Finishing his studies in 1830, George received a call to become a minister in Tiegnmouth, England. It was a very small congregation with only eighteen members. The salary he was to be paid came from the pews that were rented out in the church. In other words, people had to pay to sit in church and listen to God's Word. George Mueller's life had changed. Where before the desire for money had been in charge, the Holy Spirit had now taken over. George knew it would be wrong if people had to pay to enter God's house. He, therefore, placed a box at the church door and began a system whereby people could leave a freewill offering for support of the ministry. God blessed this action of faith and the money collected in the box for George's salary far exceeded what he would have received from rented pews.
George Mueller married a Christian girl — God blessed him in that she was a supportive helpmeet. Spending time each day in devotions, George was struck by a specific text that spoke to him deeply. It was in Psalm 68:5 and it read "a Father to the fatherless." He thought much on this text and came to the conclusion that God was the Father of orphans, and therefore, their Provider. If I pray and remind God of the needs of these poor children, thought George, He will most certainly provide. His heart was filled with earnest compassion and he was moved to rent a house. One month later 26 orphans filled the rooms to overflowing. In a little over a year the Muellers were in charge of three homes and the devoted parents of 96 children. Relying totally on the Lord to supply needs, it is wonderful to note that not once did God fail to feed a child in one of these homes during this first trial year.
More children came and more room was needed. A Christian architect offered his services free of charge and a building was erected. Almost 300 children made this place their home.
George Mueller's home was a home that had a foundation of faith and prayer; it was built on a total conviction that God would fill a need that would glorify His name. George Mueller's mainstay was daily Bible study and prayer. During his life God permitted this returned prodigal to build five large orphanages and to be the earthly father to more than 10,000 orphans.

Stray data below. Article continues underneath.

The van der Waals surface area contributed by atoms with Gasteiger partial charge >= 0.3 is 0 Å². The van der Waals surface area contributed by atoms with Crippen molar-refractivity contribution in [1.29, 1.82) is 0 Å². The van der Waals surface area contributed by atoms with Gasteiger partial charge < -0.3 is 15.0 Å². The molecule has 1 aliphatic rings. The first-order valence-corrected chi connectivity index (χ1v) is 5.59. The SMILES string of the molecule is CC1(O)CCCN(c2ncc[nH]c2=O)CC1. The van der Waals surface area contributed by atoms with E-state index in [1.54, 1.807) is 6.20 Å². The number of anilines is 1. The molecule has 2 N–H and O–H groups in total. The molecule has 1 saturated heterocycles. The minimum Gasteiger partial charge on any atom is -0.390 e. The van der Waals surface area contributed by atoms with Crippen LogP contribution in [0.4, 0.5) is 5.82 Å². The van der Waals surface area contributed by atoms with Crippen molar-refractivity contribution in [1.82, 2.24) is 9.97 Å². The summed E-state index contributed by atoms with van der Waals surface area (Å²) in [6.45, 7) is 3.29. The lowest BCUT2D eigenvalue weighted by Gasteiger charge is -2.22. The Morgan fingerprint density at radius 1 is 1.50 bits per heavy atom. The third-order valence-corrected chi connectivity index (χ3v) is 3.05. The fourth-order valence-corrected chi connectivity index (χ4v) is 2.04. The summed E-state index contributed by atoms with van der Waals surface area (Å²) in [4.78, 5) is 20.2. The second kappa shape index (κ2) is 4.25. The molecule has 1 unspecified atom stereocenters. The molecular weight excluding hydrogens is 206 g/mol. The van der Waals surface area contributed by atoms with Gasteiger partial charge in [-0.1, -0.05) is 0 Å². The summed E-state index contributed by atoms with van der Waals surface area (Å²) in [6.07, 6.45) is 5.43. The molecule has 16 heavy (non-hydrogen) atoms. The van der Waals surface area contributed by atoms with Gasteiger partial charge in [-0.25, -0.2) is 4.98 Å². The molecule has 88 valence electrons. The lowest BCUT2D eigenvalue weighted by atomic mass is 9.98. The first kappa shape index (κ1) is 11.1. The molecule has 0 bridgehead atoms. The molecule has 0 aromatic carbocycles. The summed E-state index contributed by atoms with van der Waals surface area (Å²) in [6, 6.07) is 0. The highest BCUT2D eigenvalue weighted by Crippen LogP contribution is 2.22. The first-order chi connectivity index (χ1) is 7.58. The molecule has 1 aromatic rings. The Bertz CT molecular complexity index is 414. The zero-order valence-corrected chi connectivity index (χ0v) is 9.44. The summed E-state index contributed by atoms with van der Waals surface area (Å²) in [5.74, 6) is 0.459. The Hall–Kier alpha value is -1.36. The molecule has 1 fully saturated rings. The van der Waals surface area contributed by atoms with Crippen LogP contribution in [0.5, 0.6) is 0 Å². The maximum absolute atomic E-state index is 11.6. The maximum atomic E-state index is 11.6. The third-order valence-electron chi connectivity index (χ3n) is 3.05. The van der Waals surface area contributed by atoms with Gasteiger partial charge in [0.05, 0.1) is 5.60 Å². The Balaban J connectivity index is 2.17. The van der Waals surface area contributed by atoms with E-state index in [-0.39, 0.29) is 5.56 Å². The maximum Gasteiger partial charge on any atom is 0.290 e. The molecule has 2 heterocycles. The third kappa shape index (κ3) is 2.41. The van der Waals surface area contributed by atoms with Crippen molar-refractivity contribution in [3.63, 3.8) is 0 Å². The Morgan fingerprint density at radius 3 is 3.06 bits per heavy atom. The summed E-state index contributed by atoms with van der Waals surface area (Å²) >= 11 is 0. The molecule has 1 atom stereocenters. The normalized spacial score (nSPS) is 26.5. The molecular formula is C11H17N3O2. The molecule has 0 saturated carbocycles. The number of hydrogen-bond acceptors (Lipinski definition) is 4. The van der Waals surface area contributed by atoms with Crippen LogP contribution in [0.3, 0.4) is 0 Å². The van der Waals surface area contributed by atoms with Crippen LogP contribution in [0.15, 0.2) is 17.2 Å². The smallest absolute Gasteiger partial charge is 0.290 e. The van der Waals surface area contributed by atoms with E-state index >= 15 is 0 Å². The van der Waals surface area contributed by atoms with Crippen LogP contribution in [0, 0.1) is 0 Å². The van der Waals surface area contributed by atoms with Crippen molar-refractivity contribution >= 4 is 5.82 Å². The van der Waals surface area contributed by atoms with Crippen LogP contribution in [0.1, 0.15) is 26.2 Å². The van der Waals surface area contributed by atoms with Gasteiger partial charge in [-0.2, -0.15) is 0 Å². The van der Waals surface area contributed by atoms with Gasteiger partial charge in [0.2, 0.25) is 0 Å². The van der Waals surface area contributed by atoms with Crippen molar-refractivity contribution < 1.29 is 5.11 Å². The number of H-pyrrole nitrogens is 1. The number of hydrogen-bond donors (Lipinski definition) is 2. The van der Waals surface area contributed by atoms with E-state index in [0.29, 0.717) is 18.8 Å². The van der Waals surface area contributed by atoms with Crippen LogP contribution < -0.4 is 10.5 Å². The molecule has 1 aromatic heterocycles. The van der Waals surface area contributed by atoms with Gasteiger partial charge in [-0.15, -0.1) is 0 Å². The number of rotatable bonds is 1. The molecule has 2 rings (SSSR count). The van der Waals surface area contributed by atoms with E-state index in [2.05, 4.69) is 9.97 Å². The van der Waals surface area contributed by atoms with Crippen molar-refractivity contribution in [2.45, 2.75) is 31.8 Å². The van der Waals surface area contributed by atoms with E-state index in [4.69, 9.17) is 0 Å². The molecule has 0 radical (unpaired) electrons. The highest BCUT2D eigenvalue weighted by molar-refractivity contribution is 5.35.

George Mueller preached his last sermon when he was 94. He spoke on 2 Corinthians 5:1 — "Now we know that if the earthly tent we live in is destroyed, we have a building from God, an eternal house in heaven, not built by human hands." Later that week George Mueller died and went to his eternal house. His faith had been made sight.
Thomas Coram's school at Bloomsbury has been referred to by historians, as they look back at it, as a successful experiment in practical humanitarianism. Taking abandoned children off the street was humane; it was kind; it made economic and political sense. These children were, after all, the future citizens of England. It is true that God did allow the foundling home at Bloomsbury — and perhaps He used it as a means to lead some of these children to Him. We can't really trace their lives, but we trust that God, in His mercy, might have done so. But in spite of the fact that God might have used this home, we see very clearly that it was erected most of all to glorify and do something for man.
The orphanages God permitted George Mueller to build stand in contrast to this. They were probably not as fancy as the Bloomsbury complex. Maybe the diet was a bit simpler and the clothes provided just a little more threadbare. But the children there were loved because they were created in God's image and they were taught of a heavenly Father's love for them. They were definitely raised as future citizens — but not of England but of heaven and this — this glorified God.
Can you identify with Mueller's reason?